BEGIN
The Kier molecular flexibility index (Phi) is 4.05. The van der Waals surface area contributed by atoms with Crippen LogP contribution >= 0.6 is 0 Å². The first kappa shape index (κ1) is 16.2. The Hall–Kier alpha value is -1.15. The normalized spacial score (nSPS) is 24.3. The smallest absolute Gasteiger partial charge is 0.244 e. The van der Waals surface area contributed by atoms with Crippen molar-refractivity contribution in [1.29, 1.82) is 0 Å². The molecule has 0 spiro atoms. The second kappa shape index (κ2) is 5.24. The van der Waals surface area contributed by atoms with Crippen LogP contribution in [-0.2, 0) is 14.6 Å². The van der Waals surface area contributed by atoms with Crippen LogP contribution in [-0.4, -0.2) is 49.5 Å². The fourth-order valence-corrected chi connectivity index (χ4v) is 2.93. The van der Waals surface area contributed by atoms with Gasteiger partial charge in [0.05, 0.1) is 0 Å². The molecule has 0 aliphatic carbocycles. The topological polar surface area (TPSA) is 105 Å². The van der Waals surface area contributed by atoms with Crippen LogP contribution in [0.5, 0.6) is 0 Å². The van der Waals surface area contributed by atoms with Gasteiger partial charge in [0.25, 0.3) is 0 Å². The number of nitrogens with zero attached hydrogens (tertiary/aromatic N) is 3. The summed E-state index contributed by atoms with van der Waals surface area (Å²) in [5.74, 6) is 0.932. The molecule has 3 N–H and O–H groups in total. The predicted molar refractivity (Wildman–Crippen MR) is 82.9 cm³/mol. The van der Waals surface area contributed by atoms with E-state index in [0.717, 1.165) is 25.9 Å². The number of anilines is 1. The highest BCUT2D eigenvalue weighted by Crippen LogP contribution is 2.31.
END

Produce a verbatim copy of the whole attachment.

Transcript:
The Kier molecular flexibility index (Phi) is 4.05. The van der Waals surface area contributed by atoms with Crippen LogP contribution >= 0.6 is 0 Å². The first kappa shape index (κ1) is 16.2. The Hall–Kier alpha value is -1.15. The normalized spacial score (nSPS) is 24.3. The smallest absolute Gasteiger partial charge is 0.244 e. The van der Waals surface area contributed by atoms with Crippen molar-refractivity contribution in [1.29, 1.82) is 0 Å². The molecule has 0 spiro atoms. The second kappa shape index (κ2) is 5.24. The van der Waals surface area contributed by atoms with Crippen LogP contribution in [-0.2, 0) is 14.6 Å². The van der Waals surface area contributed by atoms with Crippen LogP contribution in [-0.4, -0.2) is 49.5 Å². The fourth-order valence-corrected chi connectivity index (χ4v) is 2.93. The van der Waals surface area contributed by atoms with Gasteiger partial charge in [0.05, 0.1) is 0 Å². The molecule has 0 aliphatic carbocycles. The topological polar surface area (TPSA) is 105 Å². The van der Waals surface area contributed by atoms with Crippen LogP contribution in [0.5, 0.6) is 0 Å². The van der Waals surface area contributed by atoms with Gasteiger partial charge in [0.25, 0.3) is 0 Å². The number of nitrogens with zero attached hydrogens (tertiary/aromatic N) is 3. The summed E-state index contributed by atoms with van der Waals surface area (Å²) in [5.74, 6) is 0.932. The molecule has 3 N–H and O–H groups in total. The predicted molar refractivity (Wildman–Crippen MR) is 82.9 cm³/mol. The van der Waals surface area contributed by atoms with E-state index in [0.717, 1.165) is 25.9 Å². The number of anilines is 1. The highest BCUT2D eigenvalue weighted by Crippen LogP contribution is 2.31.